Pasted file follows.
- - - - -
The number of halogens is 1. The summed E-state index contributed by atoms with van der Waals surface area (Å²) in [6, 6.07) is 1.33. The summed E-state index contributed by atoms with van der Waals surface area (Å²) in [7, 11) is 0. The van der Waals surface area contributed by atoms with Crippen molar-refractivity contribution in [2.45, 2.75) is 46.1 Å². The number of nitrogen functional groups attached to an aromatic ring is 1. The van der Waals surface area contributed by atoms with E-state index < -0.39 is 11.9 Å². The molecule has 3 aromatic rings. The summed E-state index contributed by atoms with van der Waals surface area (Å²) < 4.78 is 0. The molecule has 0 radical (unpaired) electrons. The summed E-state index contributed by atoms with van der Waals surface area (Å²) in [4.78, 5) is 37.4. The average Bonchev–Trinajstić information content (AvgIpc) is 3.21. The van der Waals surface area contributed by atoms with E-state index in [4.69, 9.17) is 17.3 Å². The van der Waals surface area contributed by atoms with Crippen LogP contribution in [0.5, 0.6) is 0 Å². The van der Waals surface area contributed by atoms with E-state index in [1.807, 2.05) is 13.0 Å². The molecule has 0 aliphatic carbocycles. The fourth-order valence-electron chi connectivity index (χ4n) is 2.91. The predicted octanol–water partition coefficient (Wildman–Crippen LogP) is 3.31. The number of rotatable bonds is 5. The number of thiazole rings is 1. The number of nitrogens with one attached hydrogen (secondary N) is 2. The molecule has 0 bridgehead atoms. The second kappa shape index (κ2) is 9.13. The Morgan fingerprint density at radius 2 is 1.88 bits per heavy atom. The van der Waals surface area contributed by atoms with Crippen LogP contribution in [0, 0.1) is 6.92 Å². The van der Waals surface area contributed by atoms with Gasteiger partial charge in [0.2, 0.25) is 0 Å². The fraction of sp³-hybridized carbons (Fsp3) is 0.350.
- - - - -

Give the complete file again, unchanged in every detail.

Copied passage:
The number of halogens is 1. The summed E-state index contributed by atoms with van der Waals surface area (Å²) in [6, 6.07) is 1.33. The summed E-state index contributed by atoms with van der Waals surface area (Å²) in [7, 11) is 0. The van der Waals surface area contributed by atoms with Crippen molar-refractivity contribution in [2.45, 2.75) is 46.1 Å². The number of nitrogen functional groups attached to an aromatic ring is 1. The van der Waals surface area contributed by atoms with E-state index < -0.39 is 11.9 Å². The molecule has 3 aromatic rings. The summed E-state index contributed by atoms with van der Waals surface area (Å²) < 4.78 is 0. The molecule has 0 radical (unpaired) electrons. The summed E-state index contributed by atoms with van der Waals surface area (Å²) in [4.78, 5) is 37.4. The average Bonchev–Trinajstić information content (AvgIpc) is 3.21. The van der Waals surface area contributed by atoms with E-state index in [4.69, 9.17) is 17.3 Å². The van der Waals surface area contributed by atoms with Crippen LogP contribution in [0.5, 0.6) is 0 Å². The van der Waals surface area contributed by atoms with E-state index in [1.807, 2.05) is 13.0 Å². The molecule has 0 aliphatic carbocycles. The fourth-order valence-electron chi connectivity index (χ4n) is 2.91. The predicted octanol–water partition coefficient (Wildman–Crippen LogP) is 3.31. The number of rotatable bonds is 5. The number of thiazole rings is 1. The number of nitrogens with one attached hydrogen (secondary N) is 2. The molecule has 0 bridgehead atoms. The second kappa shape index (κ2) is 9.13. The Morgan fingerprint density at radius 2 is 1.88 bits per heavy atom. The van der Waals surface area contributed by atoms with Crippen LogP contribution in [0, 0.1) is 6.92 Å². The van der Waals surface area contributed by atoms with Gasteiger partial charge in [0.2, 0.25) is 0 Å². The fraction of sp³-hybridized carbons (Fsp3) is 0.350.